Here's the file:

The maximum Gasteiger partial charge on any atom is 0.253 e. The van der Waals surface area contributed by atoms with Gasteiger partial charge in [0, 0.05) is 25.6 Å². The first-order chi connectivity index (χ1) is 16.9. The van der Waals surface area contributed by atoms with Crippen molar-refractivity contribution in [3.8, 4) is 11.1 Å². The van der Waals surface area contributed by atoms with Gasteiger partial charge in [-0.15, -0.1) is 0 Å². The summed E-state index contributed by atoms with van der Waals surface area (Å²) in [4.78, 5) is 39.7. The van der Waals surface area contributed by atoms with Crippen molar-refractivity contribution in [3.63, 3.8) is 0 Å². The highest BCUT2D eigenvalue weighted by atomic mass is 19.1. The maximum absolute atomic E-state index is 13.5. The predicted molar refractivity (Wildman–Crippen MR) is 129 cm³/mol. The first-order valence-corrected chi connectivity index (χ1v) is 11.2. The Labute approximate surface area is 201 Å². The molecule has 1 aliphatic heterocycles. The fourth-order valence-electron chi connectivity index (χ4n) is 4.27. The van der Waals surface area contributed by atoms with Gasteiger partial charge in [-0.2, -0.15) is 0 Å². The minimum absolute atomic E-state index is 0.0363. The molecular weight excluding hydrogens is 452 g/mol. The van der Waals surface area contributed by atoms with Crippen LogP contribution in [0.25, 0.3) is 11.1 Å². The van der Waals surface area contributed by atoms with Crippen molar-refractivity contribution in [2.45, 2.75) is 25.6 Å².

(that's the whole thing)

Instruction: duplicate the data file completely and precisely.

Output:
The maximum Gasteiger partial charge on any atom is 0.253 e. The van der Waals surface area contributed by atoms with Gasteiger partial charge in [0, 0.05) is 25.6 Å². The first-order chi connectivity index (χ1) is 16.9. The van der Waals surface area contributed by atoms with Crippen molar-refractivity contribution in [3.8, 4) is 11.1 Å². The van der Waals surface area contributed by atoms with Gasteiger partial charge in [-0.15, -0.1) is 0 Å². The summed E-state index contributed by atoms with van der Waals surface area (Å²) in [4.78, 5) is 39.7. The van der Waals surface area contributed by atoms with Crippen molar-refractivity contribution in [3.63, 3.8) is 0 Å². The highest BCUT2D eigenvalue weighted by atomic mass is 19.1. The maximum absolute atomic E-state index is 13.5. The predicted molar refractivity (Wildman–Crippen MR) is 129 cm³/mol. The first-order valence-corrected chi connectivity index (χ1v) is 11.2. The Labute approximate surface area is 201 Å². The molecule has 1 aliphatic heterocycles. The fourth-order valence-electron chi connectivity index (χ4n) is 4.27. The van der Waals surface area contributed by atoms with Gasteiger partial charge in [-0.2, -0.15) is 0 Å². The minimum absolute atomic E-state index is 0.0363. The molecular weight excluding hydrogens is 452 g/mol. The van der Waals surface area contributed by atoms with Crippen LogP contribution in [0.25, 0.3) is 11.1 Å². The van der Waals surface area contributed by atoms with Crippen molar-refractivity contribution in [2.45, 2.75) is 25.6 Å².